Lesley Howard

Lesley Howard

Citizen Journalist at No Fibs
After shouting at the television for many years Lesley decided participation was the best antidote to cynicism. She has a keen interest in supporting sound environmental social practice, communities and democracy in action. Lesley has a Masters of Science, Applied Statistics.
Lesley Howard
Lesley graduated from the University of Melbourne with dual majors in Statistics and History and Philosophy of Science. The combination of the two fields formed a strong background in objective research, critical appraisal and the analysis of relationships, and in assessment and reporting. With this skill base she has variously consulted for an Australian timber company analysing the unloading of logs in Chinese ports, reported on the role of SMEs in Defence, critically analysed scientific papers, designed and advised on surveys and sampling for various private and government groups, and reviewed and advised on research proposals as a member of the Royal Melbourne Hospital’s MHREC. Lesley has a keen interest in supporting sound environmental social practice, communities and democracy in action. She is currently completing a Masters of Science, Applied Statistics.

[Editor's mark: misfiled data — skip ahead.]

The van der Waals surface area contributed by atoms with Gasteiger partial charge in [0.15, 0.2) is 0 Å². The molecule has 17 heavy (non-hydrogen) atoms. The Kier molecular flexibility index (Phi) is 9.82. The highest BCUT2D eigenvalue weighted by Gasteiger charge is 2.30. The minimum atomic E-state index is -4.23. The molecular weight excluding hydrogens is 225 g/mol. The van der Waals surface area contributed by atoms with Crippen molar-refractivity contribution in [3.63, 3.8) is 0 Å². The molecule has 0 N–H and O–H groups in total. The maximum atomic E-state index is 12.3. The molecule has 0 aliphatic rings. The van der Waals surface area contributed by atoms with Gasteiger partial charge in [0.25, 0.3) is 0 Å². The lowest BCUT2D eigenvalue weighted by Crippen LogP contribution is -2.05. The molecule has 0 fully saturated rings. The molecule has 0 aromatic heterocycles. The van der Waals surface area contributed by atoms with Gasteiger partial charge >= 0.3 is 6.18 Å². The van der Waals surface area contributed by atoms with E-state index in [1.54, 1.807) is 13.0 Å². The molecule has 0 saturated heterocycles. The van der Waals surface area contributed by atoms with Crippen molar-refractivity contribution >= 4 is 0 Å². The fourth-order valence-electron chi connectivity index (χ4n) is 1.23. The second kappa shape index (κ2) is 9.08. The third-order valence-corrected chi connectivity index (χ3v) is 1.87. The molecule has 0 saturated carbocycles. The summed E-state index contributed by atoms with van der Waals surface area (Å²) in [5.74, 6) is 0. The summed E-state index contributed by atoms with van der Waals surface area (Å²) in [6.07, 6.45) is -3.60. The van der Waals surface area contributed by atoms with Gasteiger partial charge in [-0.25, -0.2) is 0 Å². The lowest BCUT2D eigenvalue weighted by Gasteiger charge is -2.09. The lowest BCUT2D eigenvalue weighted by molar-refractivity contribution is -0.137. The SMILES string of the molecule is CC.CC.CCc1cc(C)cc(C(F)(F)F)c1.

GREAT MORNING KOOYONG! First let me begin by acknowledging the Wurundjeri people of the Kulin nation, the traditional owners and original custodians of the beautiful land on which we stand. I pay my respects to their Elders past, present and emerging, and extend that respect to the Aboriginal and Torres Strait Islander peoples here today.

My name is Monique Ryan, and it is my great pleasure and privilege to be your independent candidate for Kooyong.

Thank you Susanna, Oliver and Virginia for your very generous introductions. I’d also like to thank the very many members of Voices of Kooyong and Kooyong Independents who have worked incredibly hard in the last few months and weeks to bring all of this together.
it is such an incredible honour that you have asked me to step forward and represent this campaign on your behalf.